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Playing around I ran into a problem which looks like a Exact Set Covering / Partition Problem, but I am unable to find a reduction to categorize the complexity of the problem, despite it looks NP-Hard. I will informally state the problem and some of the properties, since describing the problem as a whole would be too lengthy.

Non-linear Constrained Optimal Exact Cover

Consider a finite set $C=\{1,2,\ldots,m\}$ of elements and a vector $\mathbf{w}=\{w_j ~|~ j\in C\}$ of associated weights. The collection $S=\{s_1,s_2,\ldots, s_n | s_i\subset C\}$ contains every subset of combinations of elements of $C$ that fulfills: $$f(\mathbf{w}_{s_i})\ge 0, \forall s_i\in S;\quad \text{ where } \mathbf{w}_{s_i}=\{w_j ~|~ j\in s_i\}. $$ Find the subcollection ${S}^{*}$ of $S$ such that

($i$) each element in $C$ is contained in exactly one subset of ${S}^{*}$

($ii$) $g(S^*)=\sum\limits_{i=1,\ldots,n} g(\mathbf{w}_{s_i})$ is maximized.

Example: $C=\{1,2,3,4\}$ and $\{w_1,w_2,w_3,w_4\}$.

Given the weights, the non linear constraint $f(\mathbf{w_{s_i}})\ge 0$ implies: $$S=\{\{1\},\{2\},\{3\},\{4\},\{1,2\},\{2,3\},\{1,4\},\{1,2,3\},\{1,3,4\}\}$$ having each subset $s_i\in S$: $$\{g(\mathbf{w_{s_i}}) ~|~ s_i\in S\}=\{4,2,1,5,2,7,8,2,3\}.$$ Solution: $S^*=\{\{2,3\},\{1,4\}\},$ since each of the elements of $C$ is contained in exactly one subset of $S^*$ and $g(S^*)$ is the maximum possible.

Note that the Minimum Exact Cover Problem is related but deals with a different objective function (minimize the cardinality of the set) and the general description of the problem does not constrain the subsets that can appear in an instance for S (unlike this problem).

My feeling is that the problem is NP-Hard, since as increasing the size of $C$, the possible set of partitions increase quickly (Catalan numbers). However, I do understand that the reduction in the feasible space may vary the complexity.

My goal is to find the conditions on the functions such that the problem remains NP-Hard or, if none if it is NP-hard for any pair besides the trivial functions. I have been working a bit into that, but this is not my field of expertise and I am suspicious that a similar work has been done or that a reduction in trivial for expert eyes or at least a categorization of the problem.


Notes

  • $ ~ f$ and $g$ are non linear functions that depends on the partition. It is hard to define them hereby, but they aim to evaluate the subset similarity, e.g., $f(\mathbf{w}_{s_i})\ge 0$ ensure that the elements weights are similar enough among each other.
  • For any instance of the problem there exists at least one feasible partition. The partition that includes each element in a subset ${S}^{'}=\{\{1\},\{2\},\ldots,\{m\}\}$ is feasible (fulfills condition ($i$)), but it may not be optimal.
  • Clearly, there are some functions for which the problem seems trivial, i.e., if the constraints are $f(\mathbf{w}_{s_i})=-|\mathbf{w}_{s_i}|+1 \ge 0$ then only the partition $S^{'}$ is feasible and then the solution can be obtained in O(1).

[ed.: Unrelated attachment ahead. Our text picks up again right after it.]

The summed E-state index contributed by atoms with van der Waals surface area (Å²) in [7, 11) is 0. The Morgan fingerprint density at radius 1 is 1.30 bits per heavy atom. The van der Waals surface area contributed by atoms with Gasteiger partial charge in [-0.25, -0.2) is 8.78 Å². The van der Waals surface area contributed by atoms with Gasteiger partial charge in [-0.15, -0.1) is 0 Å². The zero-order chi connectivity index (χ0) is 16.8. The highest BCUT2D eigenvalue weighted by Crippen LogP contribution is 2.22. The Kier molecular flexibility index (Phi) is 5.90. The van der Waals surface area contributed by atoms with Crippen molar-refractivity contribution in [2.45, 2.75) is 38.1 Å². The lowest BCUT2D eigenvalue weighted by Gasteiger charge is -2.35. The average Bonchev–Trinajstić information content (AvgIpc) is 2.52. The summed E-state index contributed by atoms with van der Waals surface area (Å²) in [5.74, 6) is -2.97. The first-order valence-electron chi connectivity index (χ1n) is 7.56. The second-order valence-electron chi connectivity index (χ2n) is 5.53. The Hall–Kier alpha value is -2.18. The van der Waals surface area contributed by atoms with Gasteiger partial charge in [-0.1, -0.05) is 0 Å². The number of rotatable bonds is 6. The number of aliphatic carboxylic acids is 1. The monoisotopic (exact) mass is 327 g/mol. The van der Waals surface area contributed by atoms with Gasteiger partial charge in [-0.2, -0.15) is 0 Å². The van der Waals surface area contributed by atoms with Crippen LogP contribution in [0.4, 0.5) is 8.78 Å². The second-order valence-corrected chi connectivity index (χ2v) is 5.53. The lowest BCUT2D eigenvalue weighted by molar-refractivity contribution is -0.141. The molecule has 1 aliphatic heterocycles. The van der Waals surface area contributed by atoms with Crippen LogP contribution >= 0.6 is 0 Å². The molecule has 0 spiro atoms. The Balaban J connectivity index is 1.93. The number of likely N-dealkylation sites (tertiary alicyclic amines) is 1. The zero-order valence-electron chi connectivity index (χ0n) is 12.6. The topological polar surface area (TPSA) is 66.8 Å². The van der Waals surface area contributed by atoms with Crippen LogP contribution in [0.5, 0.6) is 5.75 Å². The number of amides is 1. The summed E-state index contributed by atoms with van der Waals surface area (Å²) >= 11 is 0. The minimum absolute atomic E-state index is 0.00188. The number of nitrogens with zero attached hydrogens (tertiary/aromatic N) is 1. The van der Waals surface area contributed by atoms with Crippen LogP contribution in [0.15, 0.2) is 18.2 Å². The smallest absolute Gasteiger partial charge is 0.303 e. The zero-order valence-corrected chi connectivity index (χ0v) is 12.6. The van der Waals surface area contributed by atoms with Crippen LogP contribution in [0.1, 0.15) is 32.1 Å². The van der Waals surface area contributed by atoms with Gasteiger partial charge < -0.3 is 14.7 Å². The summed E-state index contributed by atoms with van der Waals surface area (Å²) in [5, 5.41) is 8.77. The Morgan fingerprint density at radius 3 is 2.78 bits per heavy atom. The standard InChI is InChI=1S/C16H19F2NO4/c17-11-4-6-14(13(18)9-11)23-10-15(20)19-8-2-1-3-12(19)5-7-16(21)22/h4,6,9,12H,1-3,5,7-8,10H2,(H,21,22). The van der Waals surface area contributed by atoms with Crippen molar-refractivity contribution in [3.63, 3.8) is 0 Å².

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  • $\begingroup$ Yes, I can understand the problem now. So your question is, for what classes of pairs of functions $(f,g)$ is the resulting problem NP-hard? $\endgroup$ – Neal Young Jan 5 '18 at 14:30
  • $\begingroup$ Right, the question would be which are the restrictions on the class of functions I shall be looking at to make sure that complexity remains NP-Hard or not, and why? If that makes sense... I have a family of functions pretty particular and I want to know what should I pay attention to? $\endgroup$ – Paul Knight Jan 5 '18 at 14:34
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    $\begingroup$ That's a pretty open-ended question, and can probably be answered only if there happens to be someone out there who just happens to have studied your problem (or something equivalent). You might get more traction if you, say, give a particular $(f, g)$ pair and ask whether the problem is NP-hard for that pair. Or, ask whether someone can show it is NP-hard for any pair. $\endgroup$ – Neal Young Jan 6 '18 at 0:58
  • $\begingroup$ It now says "or, if none if it is NP-hard for any pair besides the trivial functions." I'm confused by this. For what trivial functions is it NP-hard? Secondly, I noticed you added a bounty. I'd guess that to get an answer you'll need to set a more specific goal. E.g., "show that for some pair (f, g) is is NP-hard. $\endgroup$ – Neal Young Jan 12 '18 at 20:56
  • $\begingroup$ In my notes, you can find a function for which the solution is trivial, i.e., for which the solution is not NP-Hard but a trivial solution (Please read the 3rd bullet point). Regarding the second point is that I deliberately do not know which function I have there. $\endgroup$ – Paul Knight Jan 12 '18 at 22:36

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